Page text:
Funding means that we’ll be bringing communities together across the city and immersing intergenerational groups in a series of imaginative and hands-on digital workshops to improve their own health, wellbeing and local environment. The focus will be on air quality, with communities collaborating to shape their own futures and drive changes towards a healthier outlook.

Groups will collaborate to identify an area to target for cleaner air and use digital making skills to ‘make it happen’. They'll be taking data-driven decisions to help change behaviours and measure the impact on the quality of air around them.

Updates about ‘Sense and Sense Air-bility’ projects will be shared on the Invent Things portal with blog posts showcasing progress and ideas that can be used by other groups - in Leeds and with the wider Things Network community.

How our 'Internet of Curious Things' project will inspire the engineers of tomorrow in your school

We’re so pleased to have been awarded funding from The Engineering Education Grant Scheme (EEGS), which provides support for UK-based educational projects that increase engineering knowledge in young people.

Our grant from the Institution of Engineering and Technology (IET) and the Institution of Mechanical Engineers (IMechE) will allow us to deliver our ‘Internet of Curious Things’ programme to schools in Greater Manchester, Lancashire and West Yorkshire this Spring.

Alongside school workshops for 7-14 yr olds, we will also deliver intergenerational community learning events and hands-on teacher development sessions to extend, develop and excite audiences engaged through STEM innovations.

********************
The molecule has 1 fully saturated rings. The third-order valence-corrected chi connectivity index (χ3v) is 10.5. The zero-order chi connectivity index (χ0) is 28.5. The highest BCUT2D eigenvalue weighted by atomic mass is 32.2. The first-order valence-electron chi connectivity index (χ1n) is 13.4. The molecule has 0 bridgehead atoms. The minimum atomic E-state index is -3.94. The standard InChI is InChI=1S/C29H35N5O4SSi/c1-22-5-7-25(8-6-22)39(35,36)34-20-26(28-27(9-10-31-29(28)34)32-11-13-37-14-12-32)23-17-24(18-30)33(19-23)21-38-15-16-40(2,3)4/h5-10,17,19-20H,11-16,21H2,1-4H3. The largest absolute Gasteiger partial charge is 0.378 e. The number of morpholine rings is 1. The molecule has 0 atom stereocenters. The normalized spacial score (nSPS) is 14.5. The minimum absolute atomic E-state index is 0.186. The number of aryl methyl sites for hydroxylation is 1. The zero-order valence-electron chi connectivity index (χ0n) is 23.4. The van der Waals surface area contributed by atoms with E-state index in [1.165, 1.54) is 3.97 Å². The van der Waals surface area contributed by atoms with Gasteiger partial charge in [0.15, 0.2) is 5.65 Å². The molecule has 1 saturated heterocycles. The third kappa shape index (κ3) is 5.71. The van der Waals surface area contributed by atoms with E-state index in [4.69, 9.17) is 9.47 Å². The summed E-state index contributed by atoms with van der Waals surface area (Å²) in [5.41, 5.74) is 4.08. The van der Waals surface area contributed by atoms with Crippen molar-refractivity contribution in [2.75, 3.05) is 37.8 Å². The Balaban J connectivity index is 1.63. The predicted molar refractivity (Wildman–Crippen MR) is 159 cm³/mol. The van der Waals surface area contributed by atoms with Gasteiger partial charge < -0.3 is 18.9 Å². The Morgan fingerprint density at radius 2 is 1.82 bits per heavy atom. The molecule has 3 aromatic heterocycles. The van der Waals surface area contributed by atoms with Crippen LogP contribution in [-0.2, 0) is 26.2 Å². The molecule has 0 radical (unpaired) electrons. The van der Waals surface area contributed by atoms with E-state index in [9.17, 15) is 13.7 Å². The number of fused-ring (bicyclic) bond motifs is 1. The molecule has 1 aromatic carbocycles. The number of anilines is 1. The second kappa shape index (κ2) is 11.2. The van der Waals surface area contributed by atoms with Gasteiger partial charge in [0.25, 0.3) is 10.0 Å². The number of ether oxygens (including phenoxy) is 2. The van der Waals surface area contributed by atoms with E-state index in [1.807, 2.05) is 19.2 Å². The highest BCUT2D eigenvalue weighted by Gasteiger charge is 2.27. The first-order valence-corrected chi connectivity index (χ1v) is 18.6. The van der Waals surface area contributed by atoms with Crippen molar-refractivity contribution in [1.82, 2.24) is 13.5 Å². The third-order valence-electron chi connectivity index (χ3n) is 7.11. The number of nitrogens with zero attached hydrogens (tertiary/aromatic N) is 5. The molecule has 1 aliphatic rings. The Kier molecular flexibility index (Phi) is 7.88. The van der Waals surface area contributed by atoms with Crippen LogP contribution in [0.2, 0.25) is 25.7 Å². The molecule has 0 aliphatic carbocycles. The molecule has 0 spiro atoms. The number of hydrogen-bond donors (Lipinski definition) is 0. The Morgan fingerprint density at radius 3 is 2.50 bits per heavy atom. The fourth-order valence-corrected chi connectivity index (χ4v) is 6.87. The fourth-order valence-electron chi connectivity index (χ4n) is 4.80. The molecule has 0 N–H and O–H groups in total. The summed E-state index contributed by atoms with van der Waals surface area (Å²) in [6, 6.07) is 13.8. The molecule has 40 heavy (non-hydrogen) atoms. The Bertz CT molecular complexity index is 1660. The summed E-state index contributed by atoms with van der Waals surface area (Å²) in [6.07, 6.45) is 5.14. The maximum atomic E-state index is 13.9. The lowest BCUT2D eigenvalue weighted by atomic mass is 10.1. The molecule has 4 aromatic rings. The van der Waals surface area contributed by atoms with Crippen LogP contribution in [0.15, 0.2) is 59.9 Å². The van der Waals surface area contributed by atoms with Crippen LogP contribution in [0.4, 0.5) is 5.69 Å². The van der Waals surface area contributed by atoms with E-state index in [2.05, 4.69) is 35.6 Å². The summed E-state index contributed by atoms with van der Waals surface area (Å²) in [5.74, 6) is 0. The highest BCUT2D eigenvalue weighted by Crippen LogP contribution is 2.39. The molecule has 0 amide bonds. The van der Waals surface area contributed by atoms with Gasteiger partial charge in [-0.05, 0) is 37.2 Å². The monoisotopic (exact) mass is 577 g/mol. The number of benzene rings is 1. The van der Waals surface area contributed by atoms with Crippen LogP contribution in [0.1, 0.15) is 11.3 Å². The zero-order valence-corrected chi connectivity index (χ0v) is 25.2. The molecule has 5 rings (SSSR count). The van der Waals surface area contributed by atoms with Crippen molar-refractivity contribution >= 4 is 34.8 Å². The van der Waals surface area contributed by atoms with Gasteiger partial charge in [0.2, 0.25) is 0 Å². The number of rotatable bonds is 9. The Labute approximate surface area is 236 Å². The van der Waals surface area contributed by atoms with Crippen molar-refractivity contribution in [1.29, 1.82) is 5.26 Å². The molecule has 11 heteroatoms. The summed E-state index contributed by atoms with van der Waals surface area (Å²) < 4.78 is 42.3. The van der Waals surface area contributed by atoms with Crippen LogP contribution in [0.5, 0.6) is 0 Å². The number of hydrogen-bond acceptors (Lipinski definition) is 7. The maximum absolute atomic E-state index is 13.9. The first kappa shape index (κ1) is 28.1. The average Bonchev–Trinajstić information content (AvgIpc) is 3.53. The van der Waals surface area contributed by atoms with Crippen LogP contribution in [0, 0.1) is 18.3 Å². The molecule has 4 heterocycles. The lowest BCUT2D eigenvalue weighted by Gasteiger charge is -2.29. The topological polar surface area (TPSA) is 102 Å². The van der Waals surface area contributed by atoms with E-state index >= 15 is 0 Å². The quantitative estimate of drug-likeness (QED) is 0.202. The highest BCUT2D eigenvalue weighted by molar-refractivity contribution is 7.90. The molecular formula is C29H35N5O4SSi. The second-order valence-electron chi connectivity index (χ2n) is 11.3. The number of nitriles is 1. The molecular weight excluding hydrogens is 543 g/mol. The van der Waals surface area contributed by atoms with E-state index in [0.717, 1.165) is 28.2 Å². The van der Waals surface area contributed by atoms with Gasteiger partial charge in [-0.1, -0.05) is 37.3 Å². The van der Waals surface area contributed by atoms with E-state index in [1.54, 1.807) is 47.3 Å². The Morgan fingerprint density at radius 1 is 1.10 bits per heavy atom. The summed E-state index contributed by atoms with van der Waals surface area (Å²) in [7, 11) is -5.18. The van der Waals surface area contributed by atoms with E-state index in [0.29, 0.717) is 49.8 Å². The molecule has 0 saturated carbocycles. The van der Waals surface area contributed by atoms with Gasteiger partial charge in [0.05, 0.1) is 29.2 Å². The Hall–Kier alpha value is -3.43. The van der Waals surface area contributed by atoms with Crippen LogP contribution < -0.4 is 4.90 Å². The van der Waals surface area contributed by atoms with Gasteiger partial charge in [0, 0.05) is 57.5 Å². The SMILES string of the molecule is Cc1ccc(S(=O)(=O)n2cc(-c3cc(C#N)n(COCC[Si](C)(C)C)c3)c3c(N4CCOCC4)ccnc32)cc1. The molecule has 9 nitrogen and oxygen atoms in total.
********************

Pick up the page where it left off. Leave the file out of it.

Young people will be empowered to invent with smart sensors and become changemakers in their own communities. Funding will facilitate the participation of over 300 children, teachers and family members in this series of innovative digital making workshops.

Interested to find out more as a teacher? Primary and secondary schools in Greater Manchester, Lancashire and West Yorkshire can register an interest in becoming a host school here.

The Engineering Education Grant Scheme (EEGS), which is run by the Institution of Engineering and Technology and the Institution of Mechanical Engineers, aims to engage young people aged 5-19 in learning about engineering and to develop the professional skills of those involved in supporting Science Technology Engineering and Mathematics (STEM) learning and careers awareness. The EEGS also supports projects that improve wider engineering literacy.

institute of mechanical engineers logo

Peter Finegold, Head of Education and Skills at the Institution of Mechanical Engineers, said: “The Internet of Curious Things is a fantastic example of the kind of projects the EEGS scheme aims to promote. The UK is facing a critical engineering skills shortage and showing young people how creative and exciting engineering can be is a key way of inspiring the engineers of tomorrow.”

David Lakin, Head of Education at the Institution of Engineering and Technology, said: “In order to tackle the engineering skills gap we need more graduates and apprentices to enter the profession, and this can only happen if more school-age children – girls as well as boys – are attracted to, and choose to study Science, Technology, Engineering and Maths subjects. The IET is investing considerable resource in EEGS to support vital projects like The Internet of Curious Things, which highlight the exciting, creative and rewarding world of engineering careers to young people.”